Kopelman is a leading researcher, expert, and educator in the field of negotiations at the University of Michigans Ross School of Business and Ford School of Public Policy. She holds a PhD in Management and Organizations and an MS in Organization Behavior from the Kellogg School of Management at Northwestern University, as well as a BA in Psychology from the Hebrew University of Jerusalem. Kopelman is Executive Director of the International Association for Conflict Management and Faculty Director of Business Practice at the Center for Positive Organizations.
Professor Kopelman is author of Negotiating Genuinely: Being Yourself in Business, published by Stanford University Press. Her strong academic background and hands-on experience with managers and executives led her to develop this groundbreaking positive framework for negotiations. This framework builds on research on genuine and strategic display of and response to emotions, and its power to transform social exchange beyond an instrumental negotiation task. Mindfully aligning emotions to strategy in relational settings is key to sustainable business profits, alongside individual and organizational wellbeing. It is a key driver of positive business.
Kopelman has received outstanding teaching and prestigious research awards. She enables people to sharpen their leadership skills in experiential settings. People come out with practical strategies that translate into substantial benefits for themselves and for their companies. Kopelman is fascinated by how people negotiate meaning and co-create value in the context of multi-faceted complex social interactions, particularly in business settings. Her research on social dilemmas suggests that rather than being driven by economic utility models, cooperation and social value creation is better explained by a four-factor logic of appropriateness: What does a person like me (identity), do (heuristics/rules), in a situation like this (recognition), given this culture (group)? For example, recognition of economic power may lead to relatively higher or lower cooperation, depending on the cultural background of negotiators. Her work with executive managers from Europe, Asia, the Middle East, and North America continues to fuel both her research and teaching.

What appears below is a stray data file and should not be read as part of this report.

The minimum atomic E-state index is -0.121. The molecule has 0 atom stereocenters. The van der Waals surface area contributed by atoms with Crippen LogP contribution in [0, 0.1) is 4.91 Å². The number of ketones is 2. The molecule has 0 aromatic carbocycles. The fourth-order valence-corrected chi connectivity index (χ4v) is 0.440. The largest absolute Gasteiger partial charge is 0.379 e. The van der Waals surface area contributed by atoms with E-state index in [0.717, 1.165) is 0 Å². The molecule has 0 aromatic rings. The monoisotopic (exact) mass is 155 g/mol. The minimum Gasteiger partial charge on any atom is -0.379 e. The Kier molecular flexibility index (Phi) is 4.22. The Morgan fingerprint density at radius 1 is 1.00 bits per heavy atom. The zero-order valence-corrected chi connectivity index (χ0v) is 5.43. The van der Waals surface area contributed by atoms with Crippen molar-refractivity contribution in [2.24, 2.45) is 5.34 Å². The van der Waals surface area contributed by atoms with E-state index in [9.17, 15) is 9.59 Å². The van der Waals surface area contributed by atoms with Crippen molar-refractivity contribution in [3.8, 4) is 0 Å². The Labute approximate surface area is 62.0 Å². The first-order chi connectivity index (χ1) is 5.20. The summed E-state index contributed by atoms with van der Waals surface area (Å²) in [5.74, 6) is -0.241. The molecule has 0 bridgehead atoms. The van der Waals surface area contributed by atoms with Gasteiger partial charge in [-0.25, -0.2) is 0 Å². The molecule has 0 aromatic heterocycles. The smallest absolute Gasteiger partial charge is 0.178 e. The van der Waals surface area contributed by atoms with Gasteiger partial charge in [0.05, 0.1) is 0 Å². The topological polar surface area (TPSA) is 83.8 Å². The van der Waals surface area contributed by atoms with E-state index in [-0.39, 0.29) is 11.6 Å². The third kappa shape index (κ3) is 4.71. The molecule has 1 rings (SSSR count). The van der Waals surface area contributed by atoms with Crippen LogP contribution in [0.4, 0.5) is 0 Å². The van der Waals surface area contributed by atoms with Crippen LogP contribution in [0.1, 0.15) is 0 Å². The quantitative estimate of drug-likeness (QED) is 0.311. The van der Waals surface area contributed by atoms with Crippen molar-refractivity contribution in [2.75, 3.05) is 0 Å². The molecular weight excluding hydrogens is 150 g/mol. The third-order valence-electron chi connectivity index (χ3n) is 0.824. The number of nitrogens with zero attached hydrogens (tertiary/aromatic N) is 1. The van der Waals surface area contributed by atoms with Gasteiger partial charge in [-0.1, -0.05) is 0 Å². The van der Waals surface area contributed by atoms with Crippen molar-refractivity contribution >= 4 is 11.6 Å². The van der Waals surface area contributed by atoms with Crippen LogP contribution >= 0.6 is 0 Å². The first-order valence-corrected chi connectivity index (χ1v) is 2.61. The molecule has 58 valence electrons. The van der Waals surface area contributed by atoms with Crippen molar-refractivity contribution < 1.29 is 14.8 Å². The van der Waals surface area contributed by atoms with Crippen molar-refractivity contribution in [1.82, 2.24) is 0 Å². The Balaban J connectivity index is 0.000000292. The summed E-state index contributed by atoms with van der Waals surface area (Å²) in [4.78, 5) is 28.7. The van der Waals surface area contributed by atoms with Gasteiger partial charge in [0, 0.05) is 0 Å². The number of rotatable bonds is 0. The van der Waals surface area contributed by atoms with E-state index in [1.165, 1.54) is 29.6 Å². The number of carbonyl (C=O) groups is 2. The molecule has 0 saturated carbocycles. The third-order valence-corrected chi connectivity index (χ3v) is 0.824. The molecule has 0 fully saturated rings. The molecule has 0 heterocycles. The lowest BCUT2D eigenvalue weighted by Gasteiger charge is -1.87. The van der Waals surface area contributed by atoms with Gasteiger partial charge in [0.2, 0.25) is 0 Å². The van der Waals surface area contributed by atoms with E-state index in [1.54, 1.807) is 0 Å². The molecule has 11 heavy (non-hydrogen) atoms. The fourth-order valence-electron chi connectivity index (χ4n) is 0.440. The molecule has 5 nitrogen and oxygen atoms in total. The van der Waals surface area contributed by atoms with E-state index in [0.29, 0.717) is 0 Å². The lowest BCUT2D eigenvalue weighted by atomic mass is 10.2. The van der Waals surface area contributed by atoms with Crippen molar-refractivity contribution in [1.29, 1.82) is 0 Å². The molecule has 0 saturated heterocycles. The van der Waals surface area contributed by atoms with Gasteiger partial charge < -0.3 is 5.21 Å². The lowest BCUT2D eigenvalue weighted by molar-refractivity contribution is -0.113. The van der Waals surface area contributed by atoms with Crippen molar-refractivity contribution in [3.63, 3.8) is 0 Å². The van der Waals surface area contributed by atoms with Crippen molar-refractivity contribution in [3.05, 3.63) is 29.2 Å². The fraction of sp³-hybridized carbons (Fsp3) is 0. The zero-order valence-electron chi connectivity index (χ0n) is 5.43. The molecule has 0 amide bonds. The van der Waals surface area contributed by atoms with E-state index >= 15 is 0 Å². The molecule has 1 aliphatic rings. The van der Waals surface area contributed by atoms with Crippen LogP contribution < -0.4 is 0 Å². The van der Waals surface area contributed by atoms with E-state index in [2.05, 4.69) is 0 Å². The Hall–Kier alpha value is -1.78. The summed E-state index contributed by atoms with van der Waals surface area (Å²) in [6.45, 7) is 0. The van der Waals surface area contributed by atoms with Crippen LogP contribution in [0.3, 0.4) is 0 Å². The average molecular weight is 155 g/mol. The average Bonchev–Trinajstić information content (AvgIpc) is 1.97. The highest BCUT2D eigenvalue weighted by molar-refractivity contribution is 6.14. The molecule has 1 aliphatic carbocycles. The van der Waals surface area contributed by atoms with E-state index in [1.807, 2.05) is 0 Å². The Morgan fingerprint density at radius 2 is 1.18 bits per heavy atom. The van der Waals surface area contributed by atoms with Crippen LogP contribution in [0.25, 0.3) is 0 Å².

Professor Kopelman juggles her time between academic research, mentoring, and teaching. One of her greatest passions is connecting people who have overlapping interests and watching their relationship blossom. She is bilingual in English and Hebrew and speaks French. Her favorite chocolate is a dark chocolate truffle from Sprüngli.